Thursday, August 6, 2009

Good people who really care

Arnold Kling, a free market economist, proposes an alternative to the commonly-used Left-Right political spectrum: a triangle with Libertarian, Conservative, and Progressive points, that—on economic issues at least—might more accurately describe ideological differences. I would fall between "L" and "C".
Think of three points on an ideological triangle:
  1. Point L, where you believe that markets are effective at processing information and solving problems. This position is to take a radically pro-market view, and to let markets fix their own failures.
  2. Point C, where you believe that tradition incorporates the evolved use of information to solve problems. This position is to be very cautious about overthrowing existing institutional arrangements.
  3. Point P, where you believe that expert technocrats should be in charge. You are comfortable with throwing out tradition and markets in order to cede power to experts.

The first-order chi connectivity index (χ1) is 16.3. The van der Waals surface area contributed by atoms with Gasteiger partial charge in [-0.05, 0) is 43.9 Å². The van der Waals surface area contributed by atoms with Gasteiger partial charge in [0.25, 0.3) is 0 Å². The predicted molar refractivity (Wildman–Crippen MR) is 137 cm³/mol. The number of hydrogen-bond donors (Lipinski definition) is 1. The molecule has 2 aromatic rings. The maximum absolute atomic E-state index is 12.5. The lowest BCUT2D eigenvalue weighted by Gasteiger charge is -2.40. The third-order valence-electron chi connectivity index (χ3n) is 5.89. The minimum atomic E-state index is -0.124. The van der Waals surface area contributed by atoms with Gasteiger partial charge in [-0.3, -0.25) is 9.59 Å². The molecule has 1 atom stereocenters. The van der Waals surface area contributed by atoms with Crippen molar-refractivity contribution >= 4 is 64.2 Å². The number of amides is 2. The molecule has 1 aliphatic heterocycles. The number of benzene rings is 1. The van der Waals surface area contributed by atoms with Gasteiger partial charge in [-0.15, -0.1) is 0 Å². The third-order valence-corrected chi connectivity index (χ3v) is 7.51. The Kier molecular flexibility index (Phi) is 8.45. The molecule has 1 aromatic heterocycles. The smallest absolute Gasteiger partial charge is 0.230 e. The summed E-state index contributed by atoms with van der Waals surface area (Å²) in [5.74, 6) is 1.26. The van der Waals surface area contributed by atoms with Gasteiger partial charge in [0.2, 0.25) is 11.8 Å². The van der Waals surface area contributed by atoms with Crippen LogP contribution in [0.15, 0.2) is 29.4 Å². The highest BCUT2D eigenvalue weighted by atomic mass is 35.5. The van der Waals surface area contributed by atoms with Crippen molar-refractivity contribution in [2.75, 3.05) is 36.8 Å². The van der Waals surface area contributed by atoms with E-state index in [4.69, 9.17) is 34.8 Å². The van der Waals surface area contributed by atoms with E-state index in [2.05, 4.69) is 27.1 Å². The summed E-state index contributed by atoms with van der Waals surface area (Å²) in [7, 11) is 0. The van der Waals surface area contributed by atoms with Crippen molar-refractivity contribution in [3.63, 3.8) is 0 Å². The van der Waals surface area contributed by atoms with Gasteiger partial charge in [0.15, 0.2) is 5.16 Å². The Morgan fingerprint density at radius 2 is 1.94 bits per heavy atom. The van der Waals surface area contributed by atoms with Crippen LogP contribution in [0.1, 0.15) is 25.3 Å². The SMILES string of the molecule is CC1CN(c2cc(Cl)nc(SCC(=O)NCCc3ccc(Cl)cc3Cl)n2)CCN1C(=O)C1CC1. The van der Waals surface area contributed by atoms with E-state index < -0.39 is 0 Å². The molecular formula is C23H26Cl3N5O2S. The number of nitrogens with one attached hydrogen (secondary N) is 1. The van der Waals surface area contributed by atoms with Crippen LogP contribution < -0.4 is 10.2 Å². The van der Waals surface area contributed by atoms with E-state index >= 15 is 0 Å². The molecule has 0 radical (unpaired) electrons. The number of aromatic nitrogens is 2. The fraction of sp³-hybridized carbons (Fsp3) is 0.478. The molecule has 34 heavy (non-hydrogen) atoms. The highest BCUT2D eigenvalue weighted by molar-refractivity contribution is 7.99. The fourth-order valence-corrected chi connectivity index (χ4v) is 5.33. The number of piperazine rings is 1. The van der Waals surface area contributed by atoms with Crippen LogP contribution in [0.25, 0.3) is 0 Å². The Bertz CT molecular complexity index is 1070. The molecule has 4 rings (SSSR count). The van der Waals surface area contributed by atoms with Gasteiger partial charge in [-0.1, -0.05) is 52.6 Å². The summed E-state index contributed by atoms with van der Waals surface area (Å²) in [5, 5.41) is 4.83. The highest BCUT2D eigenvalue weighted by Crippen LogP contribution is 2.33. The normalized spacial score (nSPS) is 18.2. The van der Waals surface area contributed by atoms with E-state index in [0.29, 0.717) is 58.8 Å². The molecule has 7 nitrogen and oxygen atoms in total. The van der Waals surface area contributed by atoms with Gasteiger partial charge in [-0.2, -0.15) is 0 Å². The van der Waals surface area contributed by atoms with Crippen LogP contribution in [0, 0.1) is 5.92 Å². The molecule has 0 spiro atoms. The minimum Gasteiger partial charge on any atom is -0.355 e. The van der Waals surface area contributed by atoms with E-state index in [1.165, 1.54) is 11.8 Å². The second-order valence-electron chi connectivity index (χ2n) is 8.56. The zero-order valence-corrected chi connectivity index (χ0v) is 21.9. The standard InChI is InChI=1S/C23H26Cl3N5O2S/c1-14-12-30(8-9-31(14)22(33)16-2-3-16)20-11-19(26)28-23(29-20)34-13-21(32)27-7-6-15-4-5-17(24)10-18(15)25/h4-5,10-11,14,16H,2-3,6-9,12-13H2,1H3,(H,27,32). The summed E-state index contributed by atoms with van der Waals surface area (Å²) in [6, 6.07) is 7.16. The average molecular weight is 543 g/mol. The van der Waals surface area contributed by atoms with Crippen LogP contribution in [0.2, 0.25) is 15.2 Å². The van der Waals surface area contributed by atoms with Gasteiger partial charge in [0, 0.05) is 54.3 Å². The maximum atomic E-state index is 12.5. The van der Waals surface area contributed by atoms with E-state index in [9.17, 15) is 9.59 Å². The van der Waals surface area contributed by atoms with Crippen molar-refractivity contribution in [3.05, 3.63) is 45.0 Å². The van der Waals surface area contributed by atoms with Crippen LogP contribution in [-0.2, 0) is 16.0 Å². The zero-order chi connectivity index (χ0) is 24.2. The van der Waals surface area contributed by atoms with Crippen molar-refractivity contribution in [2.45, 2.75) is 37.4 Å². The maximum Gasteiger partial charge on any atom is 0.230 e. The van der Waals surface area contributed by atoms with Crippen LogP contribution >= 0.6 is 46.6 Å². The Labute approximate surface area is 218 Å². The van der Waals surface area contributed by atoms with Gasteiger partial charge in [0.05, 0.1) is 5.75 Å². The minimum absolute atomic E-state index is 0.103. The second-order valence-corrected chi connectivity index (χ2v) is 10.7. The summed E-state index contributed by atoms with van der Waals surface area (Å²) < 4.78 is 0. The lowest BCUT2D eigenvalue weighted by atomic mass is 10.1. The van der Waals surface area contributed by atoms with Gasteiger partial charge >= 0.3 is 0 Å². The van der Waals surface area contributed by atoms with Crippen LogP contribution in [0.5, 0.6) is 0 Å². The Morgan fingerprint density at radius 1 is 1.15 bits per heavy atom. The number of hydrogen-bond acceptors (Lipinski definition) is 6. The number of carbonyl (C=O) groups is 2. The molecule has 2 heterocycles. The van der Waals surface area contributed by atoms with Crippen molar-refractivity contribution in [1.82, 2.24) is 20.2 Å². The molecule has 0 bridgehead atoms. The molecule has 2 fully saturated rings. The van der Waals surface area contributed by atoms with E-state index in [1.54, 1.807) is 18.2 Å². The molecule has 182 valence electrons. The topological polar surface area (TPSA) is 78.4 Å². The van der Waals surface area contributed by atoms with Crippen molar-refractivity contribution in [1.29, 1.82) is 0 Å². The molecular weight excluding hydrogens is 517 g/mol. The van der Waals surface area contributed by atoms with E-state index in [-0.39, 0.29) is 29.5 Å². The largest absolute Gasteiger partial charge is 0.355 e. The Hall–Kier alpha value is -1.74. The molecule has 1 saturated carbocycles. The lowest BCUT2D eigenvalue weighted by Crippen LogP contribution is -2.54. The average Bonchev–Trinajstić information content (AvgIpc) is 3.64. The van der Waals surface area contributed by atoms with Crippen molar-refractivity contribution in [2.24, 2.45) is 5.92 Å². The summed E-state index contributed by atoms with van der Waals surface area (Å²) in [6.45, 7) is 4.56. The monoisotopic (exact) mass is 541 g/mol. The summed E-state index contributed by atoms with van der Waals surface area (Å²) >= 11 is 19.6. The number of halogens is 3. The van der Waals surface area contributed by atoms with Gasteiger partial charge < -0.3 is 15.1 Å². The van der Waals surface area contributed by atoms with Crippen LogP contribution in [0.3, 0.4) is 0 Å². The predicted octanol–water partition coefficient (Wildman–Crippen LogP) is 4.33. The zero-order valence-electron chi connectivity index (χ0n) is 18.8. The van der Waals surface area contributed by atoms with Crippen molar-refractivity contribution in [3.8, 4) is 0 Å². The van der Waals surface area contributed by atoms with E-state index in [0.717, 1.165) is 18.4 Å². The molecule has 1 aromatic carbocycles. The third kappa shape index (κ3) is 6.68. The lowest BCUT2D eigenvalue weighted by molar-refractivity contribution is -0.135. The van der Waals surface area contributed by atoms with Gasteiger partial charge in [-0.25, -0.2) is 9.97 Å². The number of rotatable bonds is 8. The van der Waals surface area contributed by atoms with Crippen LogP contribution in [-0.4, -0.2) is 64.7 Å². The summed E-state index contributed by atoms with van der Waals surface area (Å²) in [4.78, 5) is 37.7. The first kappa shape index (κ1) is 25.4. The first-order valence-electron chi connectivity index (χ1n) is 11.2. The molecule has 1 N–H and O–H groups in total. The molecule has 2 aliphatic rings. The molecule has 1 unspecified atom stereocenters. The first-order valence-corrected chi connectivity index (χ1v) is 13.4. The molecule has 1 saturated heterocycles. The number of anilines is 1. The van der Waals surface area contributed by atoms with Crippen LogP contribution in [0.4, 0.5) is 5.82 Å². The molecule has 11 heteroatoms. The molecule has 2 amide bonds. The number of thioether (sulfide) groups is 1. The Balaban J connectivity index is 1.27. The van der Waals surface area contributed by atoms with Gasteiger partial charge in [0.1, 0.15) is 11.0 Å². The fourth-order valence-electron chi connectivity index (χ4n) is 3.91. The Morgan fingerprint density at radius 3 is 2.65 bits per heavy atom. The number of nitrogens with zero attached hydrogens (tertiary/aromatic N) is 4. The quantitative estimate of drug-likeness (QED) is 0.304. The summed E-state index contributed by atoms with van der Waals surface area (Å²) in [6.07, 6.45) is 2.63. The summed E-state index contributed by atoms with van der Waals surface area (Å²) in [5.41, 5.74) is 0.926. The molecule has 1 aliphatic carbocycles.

Later Kling responds to those who claim that he mischaracterized the Progressive view:
Aw, gee, I am sorry I described L, C, and P in terms of how each type thinks social problems should be addressed. That is such a "straw man" view of progressives.

What progressives are all about is that unlike L's and C's who are cruel and mean, P's are really good people who really care.

There, does that provide a description that the P's can relate to?

Thanks to Joe Carter for the reference.

The Libertarian, the Conservative, and the Progressive, Arnold Kling | EconLog | Library of Economics and Liberty

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